TL&DR: Not bad: most devices I managed to test did a decent job.
A while ago, I published a blog post describing how to establish a LAN/WAN L3 boundary in VXLAN/EVPN networks using Cisco NX-OS. At that time, I promised similar information for Arista EOS. Here it is, coming straight from Massimo Magnani. The useful part of what follows is his; all errors were introduced during my editing process.
In the cases I have dealt with so far, implementing the LAN-WAN boundary has the main benefit of limiting the churn blast radius to the local domain, trying to impact the remote ones as little as possible. To achieve that, we decided to go for a hierarchical solution where you create two domains, local (default) and remote, and maintain them as separate as possible.
Today, we’ll focus on the impact of bugs in BGP implementations, from malformed AS paths to mishandled transitive attributes. The examples in the video are a few years old, but you can see similar things in the wild in 2023.
Cloudflare experienced a significant outage in early November 2023 and published a detailed post-mortem report. You should read the whole report; here are my CliffsNotes:
- Regardless of how much redundancy you have, sometimes all systems will fail at once. Having redundant systems decreases the probability of total failure but does not reduce it to zero.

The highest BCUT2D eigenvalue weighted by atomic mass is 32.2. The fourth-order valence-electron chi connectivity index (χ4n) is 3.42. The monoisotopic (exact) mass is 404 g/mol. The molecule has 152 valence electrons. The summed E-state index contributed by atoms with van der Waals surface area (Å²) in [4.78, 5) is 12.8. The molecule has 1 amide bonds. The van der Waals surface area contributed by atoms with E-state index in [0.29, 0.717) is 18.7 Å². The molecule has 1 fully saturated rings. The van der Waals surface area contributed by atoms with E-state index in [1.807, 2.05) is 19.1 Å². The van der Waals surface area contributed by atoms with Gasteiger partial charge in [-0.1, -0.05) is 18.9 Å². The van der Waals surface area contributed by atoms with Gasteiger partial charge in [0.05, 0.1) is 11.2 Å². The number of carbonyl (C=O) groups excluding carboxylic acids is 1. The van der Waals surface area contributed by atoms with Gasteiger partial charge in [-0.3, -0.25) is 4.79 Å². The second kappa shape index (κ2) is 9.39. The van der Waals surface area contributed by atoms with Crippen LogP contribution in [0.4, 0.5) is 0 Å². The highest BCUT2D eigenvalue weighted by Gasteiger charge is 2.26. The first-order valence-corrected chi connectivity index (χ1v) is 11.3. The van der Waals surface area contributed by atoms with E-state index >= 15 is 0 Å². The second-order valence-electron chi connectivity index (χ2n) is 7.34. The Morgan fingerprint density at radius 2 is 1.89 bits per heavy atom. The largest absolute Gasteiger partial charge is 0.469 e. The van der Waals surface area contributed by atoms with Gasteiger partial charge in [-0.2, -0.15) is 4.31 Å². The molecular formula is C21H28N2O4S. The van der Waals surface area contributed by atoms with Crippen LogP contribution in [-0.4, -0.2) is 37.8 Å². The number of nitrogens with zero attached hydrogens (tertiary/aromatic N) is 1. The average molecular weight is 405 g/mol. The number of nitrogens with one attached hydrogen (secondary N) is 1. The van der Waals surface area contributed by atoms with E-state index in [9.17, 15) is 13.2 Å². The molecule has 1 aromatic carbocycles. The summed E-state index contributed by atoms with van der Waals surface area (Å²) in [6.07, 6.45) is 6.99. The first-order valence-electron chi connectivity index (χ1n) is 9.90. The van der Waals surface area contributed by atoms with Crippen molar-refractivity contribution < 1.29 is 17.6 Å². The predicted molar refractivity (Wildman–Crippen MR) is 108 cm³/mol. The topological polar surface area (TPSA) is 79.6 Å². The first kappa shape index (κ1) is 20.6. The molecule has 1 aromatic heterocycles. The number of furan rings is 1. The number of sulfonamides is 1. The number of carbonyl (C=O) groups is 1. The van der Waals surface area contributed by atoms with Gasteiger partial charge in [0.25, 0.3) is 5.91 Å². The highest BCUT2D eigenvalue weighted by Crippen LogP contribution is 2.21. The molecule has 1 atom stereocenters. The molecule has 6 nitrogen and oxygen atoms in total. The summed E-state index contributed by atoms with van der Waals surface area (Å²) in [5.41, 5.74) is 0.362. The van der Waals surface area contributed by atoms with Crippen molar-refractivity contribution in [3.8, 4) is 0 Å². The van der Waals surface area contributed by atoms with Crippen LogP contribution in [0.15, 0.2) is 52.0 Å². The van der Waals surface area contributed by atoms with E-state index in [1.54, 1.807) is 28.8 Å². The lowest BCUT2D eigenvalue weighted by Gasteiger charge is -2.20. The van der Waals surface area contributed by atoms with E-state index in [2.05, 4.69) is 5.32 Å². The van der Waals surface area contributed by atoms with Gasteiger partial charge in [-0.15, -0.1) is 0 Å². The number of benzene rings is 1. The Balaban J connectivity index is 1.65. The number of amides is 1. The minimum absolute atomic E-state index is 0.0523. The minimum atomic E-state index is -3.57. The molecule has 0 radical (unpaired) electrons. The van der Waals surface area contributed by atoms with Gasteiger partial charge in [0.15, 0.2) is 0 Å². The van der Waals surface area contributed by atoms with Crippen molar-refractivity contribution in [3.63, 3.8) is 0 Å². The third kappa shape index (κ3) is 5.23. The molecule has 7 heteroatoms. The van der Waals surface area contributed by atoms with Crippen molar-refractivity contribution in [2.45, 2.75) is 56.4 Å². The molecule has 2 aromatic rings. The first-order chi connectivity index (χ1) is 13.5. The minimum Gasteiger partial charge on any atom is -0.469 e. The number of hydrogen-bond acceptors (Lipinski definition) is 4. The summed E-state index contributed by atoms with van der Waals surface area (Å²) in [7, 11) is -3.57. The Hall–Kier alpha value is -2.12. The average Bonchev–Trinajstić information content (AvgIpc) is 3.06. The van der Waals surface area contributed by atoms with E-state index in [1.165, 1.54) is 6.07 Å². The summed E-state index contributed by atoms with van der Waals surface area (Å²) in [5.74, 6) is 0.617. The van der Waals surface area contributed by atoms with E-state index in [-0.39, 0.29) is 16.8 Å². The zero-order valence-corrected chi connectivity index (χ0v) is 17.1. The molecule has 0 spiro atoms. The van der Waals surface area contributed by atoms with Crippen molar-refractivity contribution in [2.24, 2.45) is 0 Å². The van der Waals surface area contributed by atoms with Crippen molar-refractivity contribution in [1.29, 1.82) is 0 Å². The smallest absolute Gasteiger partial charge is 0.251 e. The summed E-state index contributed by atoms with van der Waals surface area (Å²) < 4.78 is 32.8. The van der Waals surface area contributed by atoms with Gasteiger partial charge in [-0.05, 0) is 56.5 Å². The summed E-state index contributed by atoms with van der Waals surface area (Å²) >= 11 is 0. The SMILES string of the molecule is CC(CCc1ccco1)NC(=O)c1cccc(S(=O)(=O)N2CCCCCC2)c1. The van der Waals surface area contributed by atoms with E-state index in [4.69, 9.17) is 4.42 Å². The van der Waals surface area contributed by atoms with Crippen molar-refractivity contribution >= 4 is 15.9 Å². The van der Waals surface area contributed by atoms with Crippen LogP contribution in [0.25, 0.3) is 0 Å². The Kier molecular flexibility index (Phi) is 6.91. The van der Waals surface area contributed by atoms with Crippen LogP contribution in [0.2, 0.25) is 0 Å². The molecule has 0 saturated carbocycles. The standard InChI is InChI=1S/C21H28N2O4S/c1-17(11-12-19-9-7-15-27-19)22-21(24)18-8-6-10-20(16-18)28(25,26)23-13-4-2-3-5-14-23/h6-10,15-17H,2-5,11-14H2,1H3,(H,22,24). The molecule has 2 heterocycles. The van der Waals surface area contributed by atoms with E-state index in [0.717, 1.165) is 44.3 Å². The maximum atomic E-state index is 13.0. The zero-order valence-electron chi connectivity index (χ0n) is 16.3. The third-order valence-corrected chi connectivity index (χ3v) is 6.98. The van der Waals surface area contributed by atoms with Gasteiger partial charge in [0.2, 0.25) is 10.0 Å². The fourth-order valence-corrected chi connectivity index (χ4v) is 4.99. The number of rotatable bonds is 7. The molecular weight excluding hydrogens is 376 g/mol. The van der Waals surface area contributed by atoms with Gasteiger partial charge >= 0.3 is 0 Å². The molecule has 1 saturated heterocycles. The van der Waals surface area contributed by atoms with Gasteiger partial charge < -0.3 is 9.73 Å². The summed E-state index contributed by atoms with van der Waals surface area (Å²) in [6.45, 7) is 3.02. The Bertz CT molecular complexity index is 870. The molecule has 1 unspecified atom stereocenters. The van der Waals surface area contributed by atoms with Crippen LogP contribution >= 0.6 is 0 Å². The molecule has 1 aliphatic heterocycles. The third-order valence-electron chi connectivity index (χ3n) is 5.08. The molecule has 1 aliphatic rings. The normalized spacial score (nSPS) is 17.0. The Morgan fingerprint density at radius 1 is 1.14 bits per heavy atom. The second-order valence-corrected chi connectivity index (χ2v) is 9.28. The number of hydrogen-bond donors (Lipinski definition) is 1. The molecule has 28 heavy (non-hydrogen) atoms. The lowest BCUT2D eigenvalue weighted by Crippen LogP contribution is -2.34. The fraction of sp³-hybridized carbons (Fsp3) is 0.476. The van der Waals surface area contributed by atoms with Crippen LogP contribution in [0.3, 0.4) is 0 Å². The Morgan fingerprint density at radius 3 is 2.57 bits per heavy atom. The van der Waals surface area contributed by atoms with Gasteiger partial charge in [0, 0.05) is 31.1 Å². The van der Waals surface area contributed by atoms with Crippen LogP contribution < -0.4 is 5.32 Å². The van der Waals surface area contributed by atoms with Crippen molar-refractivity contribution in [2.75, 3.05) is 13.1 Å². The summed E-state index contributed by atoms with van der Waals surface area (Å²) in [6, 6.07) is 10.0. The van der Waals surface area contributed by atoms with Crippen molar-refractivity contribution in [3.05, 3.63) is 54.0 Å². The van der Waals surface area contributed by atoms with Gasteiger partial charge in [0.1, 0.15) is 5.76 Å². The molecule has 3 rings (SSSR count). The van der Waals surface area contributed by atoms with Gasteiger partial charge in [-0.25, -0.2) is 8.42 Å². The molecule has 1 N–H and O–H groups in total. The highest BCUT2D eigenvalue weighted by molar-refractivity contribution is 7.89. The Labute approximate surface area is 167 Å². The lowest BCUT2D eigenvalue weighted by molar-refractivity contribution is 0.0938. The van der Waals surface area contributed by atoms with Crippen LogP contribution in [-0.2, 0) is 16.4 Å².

- As your systems grow, they gather hidden- and circular dependencies.
- You won’t uncover those dependencies unless you run a full-blown disaster recovery test (not a fake one)
- If you don’t test your disaster recovery plan, it probably won’t work when needed.
Also (unrelated to Cloudflare outage):
Most edge (end-customer) networks face a different problem – they want to influence the incoming traffic flow, and one of the tools they can use is BGP Multi-Exit Discriminator (MED).
Tomas wants to start netlab with PowerShell, but it doesn’t work for him, and I don’t know anyone running netlab directly on Windows (I know people running it in a Ubuntu VM on Windows, but that’s a different story).
In theory, netlab (and Ansible) should work fine with Windows Subsystem for Linux. In practice, there’s often a gap between theory and practice – if you run netlab on Windows (probably using VirtualBox with Vagrant), I’d love to hear from you. Please leave a comment, email me, add a comment to Tomas’ GitHub issue, or fix the documentation and submit a PR. Thank you!
Last week, we discussed Fibre Channel addressing. This time, we’ll focus on data link layer technologies used in multi-access networks: Ethernet, Token Ring, FDDI, and other local area- or Wi-Fi technologies.
The first local area networks (LANs) ran on a physical multi-access medium. The first one (original Ethernet) started as a thick coaxial cable1 that you had to drill into to connect a transceiver to the cable core.
Later versions of Ethernet used thinner cables with connectors that you put together to build whole network segments out of pieces of cable. However, even in that case, we were dealing with a single multi-access physical network – disconnecting a cable would bring down the whole network.
Julia Evans wrote another must-read article (if you’re using Git): git rebase: what can go wrong?